Sunday, July 21, 2013

Review: Dust Devil on a Quiet Street by Richard Bowes

I was introduced to Richard Bowes's writing by way of a short story. Later I read and really enjoyed his adult fairy tale book The Queen, The Cambion, and Seven Others. His short story "Grierson at the Pain Clinic" in the Wilde Stories 2013 anthology was so unique and creative that I went hunting for his Lambda Literary Award-winning novel Minions of the Moon. So what is it that about Richard Bowes' works that grabbed me? I love the realism he utilizes to set up his fantasy. His latest fantasy novel Dust Devil on a Quiet Street has that quality in spades.
As a child I went to bed worried that the me who fell asleep would disappear in the dark and not be remembered by the me who woke up. I've never wholly lost that. It's one reason I write these stories.
Bowes's tale of dust devils, local ghosts and small gods begins in Greenwich Village on the evening of 9/11 right after the Towers fell. Richard's friend and old lover Megs insists that as a result of the tragedy, a rift opened and ghosts from past and present disasters are coming through and flooding the City. She can see them, and decides to search for the ghost of Richard and Megs' old lover Geoff. As this tale of ghosts, friendships, and lovers lost progresses, the reality of what happened on that beautiful, tragic September morning slowly creeps in as Bowes imbues the atmosphere and his characters with a sense of dislocation and disorientation so spot on that ghosts, dust devils and witch girls seamlessly become part of that reality.

As the story of Richard, Megs and Geoff continues, Bowes plays with time by relating events taking place in the present and connecting them to the past, taking the reader for a fantastic ride through a Village's past history full of the real and the supernatural. In the second chapter we learn what drives our main character and narrator, Richard. Supernatural events surrounding Richard's encounter with the eerie Witch Girls are weaved in with his college years, new friendships, sexual escapades, and a significant early childhood trauma that leads to a long battle with self-destructive behavior and drug addiction.
When I opened my eyes they were gone. I understood that what I'd done and what had been done to me were the misfortunes that come to a Witch Boy trying in all the wrong ways to be human.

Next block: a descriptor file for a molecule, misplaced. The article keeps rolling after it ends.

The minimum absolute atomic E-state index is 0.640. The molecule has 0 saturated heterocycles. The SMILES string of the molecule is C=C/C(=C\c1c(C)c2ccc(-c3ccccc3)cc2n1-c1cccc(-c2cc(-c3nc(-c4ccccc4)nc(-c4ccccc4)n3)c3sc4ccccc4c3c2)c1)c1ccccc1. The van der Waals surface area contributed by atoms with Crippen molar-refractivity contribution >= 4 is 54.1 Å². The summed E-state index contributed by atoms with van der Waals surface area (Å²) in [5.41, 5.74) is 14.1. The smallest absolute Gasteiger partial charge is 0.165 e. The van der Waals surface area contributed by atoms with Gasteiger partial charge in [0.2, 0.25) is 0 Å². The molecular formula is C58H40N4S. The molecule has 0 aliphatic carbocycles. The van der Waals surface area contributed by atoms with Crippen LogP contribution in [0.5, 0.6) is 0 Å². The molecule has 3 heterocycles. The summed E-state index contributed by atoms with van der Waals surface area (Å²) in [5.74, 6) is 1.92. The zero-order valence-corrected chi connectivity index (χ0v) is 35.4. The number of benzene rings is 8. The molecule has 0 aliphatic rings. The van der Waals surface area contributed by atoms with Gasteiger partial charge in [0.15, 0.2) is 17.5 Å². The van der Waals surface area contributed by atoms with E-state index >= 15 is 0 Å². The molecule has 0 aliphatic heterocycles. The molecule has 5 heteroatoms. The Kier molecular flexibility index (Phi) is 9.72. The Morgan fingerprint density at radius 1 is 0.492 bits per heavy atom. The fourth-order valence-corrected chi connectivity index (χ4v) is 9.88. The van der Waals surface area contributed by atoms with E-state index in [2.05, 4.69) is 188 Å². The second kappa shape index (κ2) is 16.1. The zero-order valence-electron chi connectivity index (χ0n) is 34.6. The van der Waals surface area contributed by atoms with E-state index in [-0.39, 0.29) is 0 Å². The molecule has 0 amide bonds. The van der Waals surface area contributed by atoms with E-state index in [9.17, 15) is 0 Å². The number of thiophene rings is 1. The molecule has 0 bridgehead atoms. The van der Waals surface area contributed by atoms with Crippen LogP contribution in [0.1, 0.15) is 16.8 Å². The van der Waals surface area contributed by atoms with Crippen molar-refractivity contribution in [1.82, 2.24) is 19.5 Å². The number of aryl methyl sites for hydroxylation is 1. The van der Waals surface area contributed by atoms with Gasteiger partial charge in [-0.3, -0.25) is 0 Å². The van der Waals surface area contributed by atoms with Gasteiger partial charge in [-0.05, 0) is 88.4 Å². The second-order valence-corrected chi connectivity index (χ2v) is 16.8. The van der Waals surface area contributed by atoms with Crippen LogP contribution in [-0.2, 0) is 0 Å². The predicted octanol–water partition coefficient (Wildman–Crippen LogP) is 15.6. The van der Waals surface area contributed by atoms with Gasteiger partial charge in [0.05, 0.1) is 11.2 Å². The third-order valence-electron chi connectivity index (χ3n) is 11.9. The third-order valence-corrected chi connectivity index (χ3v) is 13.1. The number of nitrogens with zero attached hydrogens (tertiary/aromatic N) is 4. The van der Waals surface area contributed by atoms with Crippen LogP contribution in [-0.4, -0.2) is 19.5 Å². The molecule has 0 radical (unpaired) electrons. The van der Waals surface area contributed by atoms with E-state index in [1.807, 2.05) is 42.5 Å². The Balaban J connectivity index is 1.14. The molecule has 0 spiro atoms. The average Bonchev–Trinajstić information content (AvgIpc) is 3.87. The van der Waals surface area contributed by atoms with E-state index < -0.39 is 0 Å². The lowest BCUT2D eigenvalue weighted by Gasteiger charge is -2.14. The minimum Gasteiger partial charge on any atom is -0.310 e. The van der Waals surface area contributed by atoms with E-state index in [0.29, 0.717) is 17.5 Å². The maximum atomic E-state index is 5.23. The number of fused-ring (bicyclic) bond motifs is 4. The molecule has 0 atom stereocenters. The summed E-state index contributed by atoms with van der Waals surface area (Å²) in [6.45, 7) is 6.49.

The supernatural encounters continue as the reader is introduced to lovers, friends, writers, sexual escapades, and in the process is whisked back in time to a City that lived a long time ago. That is most evident in the Ray Light and Judy Finch incident where the narrator's strong presence is felt on the periphery while Bowes transports the reader to the 1960's in a mesmerizing story of young runaways, hippy life, hustlers, drugs, sex, psychic powers, and murder. Bowes brilliantly weaves the Ray Light incident throughout the whole book so that it blends in with the "memoir" style of this novel. But as I said before, he also plays with time, so that this and other events that begin long ago are effectively connected to events, or small moments, taking place in the present. It all works out quite well.

I particularly love how Bowes incorporates events that begin with the present as the setting but flow in and out of the past. In relating the death of New York City, Bowes turns to Richard's present and the ghost of a past lover Hal Dizeg, dubbed the Downtown Ganymede, who was legendary in the Village for his brilliant beauty and wealthy sugar daddies. Later they were involved as lovers in a relationship fueled by drugs that ended with Hal telling Richard: "I don't think you're really here, and you don't think I'm really human." But this chapter is about Richard's present and his nostalgia for the past. He is singularly harsh on a modern Manhattan full of yuppified New Yorkers, yet, not unexpectedly, Richard is always toughest on himself. The proof is in the pudding when returning as a ghost Hal leaves our aging narrator with these words: "It wasn't a soul you lacked, it was courage and timing, darling. You didn't know when it was your moment to die."

Dust Devil on a Quiet Street was more of an experience than I expected. It is a fantasy book full of those fantastic supernatural events some of us love, and yet, it is also much more. Bowes inserts himself as the central character, establishing a thorough connection with the reader while relating the highs and lows of life, such as they are or were, so that this book is an intricate, masterful blend of fantasy and life-long experiences gained during a lifetime of living in a New York City he knows and loves. Bowes is so good at using this device that there are times when the reader must wonder where reality ends and fiction begins. Highly recommended.

Category: LGBT/Fantasy
Series: None
Publisher/Release Date: Lethe Press/June 21, 2013
Grade: A-

Visit Richard Bowes here.
----------

Favorite quote: (Chapter 11, Page 158)
"Writing is the place where I can be as bold and compassionate and wise as I choose." 

No comments:

Post a Comment

Anonymous Users disallowed due to large influx of spam.